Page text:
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GH1 - GH-22K

Pituitary Growth Hormone

human, recombinant, E. coli

Cat. No. Amount Price (EUR) Buy / Note
PR-426 500 μg 253,00 Add to Basket/Quote Add to Notepad

For in vitro use only!

Shipping: shipped at ambient temperature

Storage Conditions: store at -20 °C
avoid freeze/thaw cycles

Shelf Life: 12 months

Molecular Weight: 22 kDa

Accession number: P01241

Accession number: P01241

Purity: > 95 % (SDS-PAGE, RP-HPLC)

Form: lyophilized (Pituitary Growth Hormone protein was lyophilized from a 1 mg/ml solution with 0.0045 mM NaHCO3 and pH 11.0)

Solubility: It is recommended to reconstitute and dilute the lyophilized GH in 0.4% NaHCO3 adjusted to pH 11.0, which can then be further diluted to other aqueous solutions. It is recommended when diluting to below 10 μg/ml that the dilution solution will contain carrier protein (BSA or other) to avoid non-specific absorption of the hGH to plastic tubes.

Activity: 3 U/mg

Description:
The 22 kDa human GH (GH-22K) is produced in the pituitary by alternative splicing of GH mRNA. Pituitary growth hormone (GH) plays diverse roles in the promotion of cell growth and metabolism. GH has been shown to influence the development of the immune organ and the function of immune cells. The binding of GH to its receptor causes dimerization of two growth hormone receptors (GHR), which, in turn, initiates the signal transduction in the cell. Recombinant human Pituitary Growth Hormone produced in E. coli is a single, non-glycosylated, polypeptide chain containing 192 amino acids and having a molecular mass of 22.4 kDa. Pituitary Growth Hormone is purified by proprietary chromatographic techniques.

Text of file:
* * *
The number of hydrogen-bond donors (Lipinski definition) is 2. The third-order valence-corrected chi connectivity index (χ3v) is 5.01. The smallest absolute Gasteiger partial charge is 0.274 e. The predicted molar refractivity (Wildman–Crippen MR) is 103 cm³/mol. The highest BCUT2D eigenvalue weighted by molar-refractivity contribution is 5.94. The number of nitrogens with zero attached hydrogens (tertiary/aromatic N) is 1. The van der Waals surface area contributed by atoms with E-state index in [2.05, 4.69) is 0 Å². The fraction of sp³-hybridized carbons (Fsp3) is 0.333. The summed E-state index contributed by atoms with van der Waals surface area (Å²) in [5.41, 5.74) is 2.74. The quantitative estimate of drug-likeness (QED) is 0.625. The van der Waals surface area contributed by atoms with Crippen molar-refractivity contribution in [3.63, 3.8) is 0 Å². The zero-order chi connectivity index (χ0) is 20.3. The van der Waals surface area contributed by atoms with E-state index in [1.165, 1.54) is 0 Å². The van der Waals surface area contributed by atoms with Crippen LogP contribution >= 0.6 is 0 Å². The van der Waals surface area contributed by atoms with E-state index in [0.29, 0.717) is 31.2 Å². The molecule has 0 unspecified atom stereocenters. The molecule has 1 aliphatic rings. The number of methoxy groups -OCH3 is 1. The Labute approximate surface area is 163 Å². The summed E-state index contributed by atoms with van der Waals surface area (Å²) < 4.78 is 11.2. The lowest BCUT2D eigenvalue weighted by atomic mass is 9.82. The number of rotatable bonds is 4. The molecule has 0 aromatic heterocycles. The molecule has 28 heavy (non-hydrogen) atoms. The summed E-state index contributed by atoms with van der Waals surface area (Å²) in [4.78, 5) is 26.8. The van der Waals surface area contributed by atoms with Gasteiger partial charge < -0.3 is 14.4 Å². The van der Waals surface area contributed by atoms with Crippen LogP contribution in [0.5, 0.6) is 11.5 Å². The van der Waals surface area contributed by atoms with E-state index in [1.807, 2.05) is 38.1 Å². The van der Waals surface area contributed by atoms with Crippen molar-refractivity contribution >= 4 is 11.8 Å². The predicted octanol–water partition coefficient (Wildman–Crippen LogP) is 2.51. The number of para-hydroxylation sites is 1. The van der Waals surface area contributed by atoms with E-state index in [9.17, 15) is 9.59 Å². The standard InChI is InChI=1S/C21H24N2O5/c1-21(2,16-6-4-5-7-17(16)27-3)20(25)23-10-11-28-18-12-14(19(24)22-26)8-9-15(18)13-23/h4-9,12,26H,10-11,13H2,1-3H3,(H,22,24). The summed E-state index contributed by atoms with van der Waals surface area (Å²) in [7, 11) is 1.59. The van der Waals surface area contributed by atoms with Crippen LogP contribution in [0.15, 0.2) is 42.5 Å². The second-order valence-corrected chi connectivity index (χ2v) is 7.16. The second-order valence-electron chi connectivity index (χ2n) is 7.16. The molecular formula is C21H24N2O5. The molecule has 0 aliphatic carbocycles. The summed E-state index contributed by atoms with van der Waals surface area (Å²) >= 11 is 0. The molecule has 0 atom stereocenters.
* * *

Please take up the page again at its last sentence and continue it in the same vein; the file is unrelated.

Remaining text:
Endotoxin: Less than 0.1 ng/μg (IEU/μg) of GH.

Selected References:
Ye et al. (2003) Cloning of Novel Pituitary Growth Hormone Gene from Rhinopithecus roxellanae. Yi Chuan 25:291.
Ezzat et al. (2005) The Zinc Finger Ikaros Transcription Factor Regulates Pituitary Growth Hormone and Prolactin Gene Expression Through Distinct Effects on Chromatin Accessibility. Mol. Endocrinol. 19:1004.
Lora et al. (2005) Synergistic role for pituitary growth hormone in the regulation of hepatic estrogen and progesterone receptors and vitellogenesis in female freshwater turtles, Chrysemys picta. Gen. Comp. Endocrinol. 140:25.
Xu et al. (2004) Intermittent hypoxia causes a suppressed pituitary growth hormone through somatostatin. Neuro. Endocrinol. Lett. 25:361.
Morel et al. (2004) Ectopic acromegaly: localization of the pituitary growth hormone-releasing hormone producing tumor by In-111 pentetreotide scintigraphy and report of two cases. Clin. Nucl. Med. 29:841.
Maniou et al. (2004) Episodic molecular evolution of pituitary growth hormone in Cetartiodactyla. J. Mol. Evol. 58:743.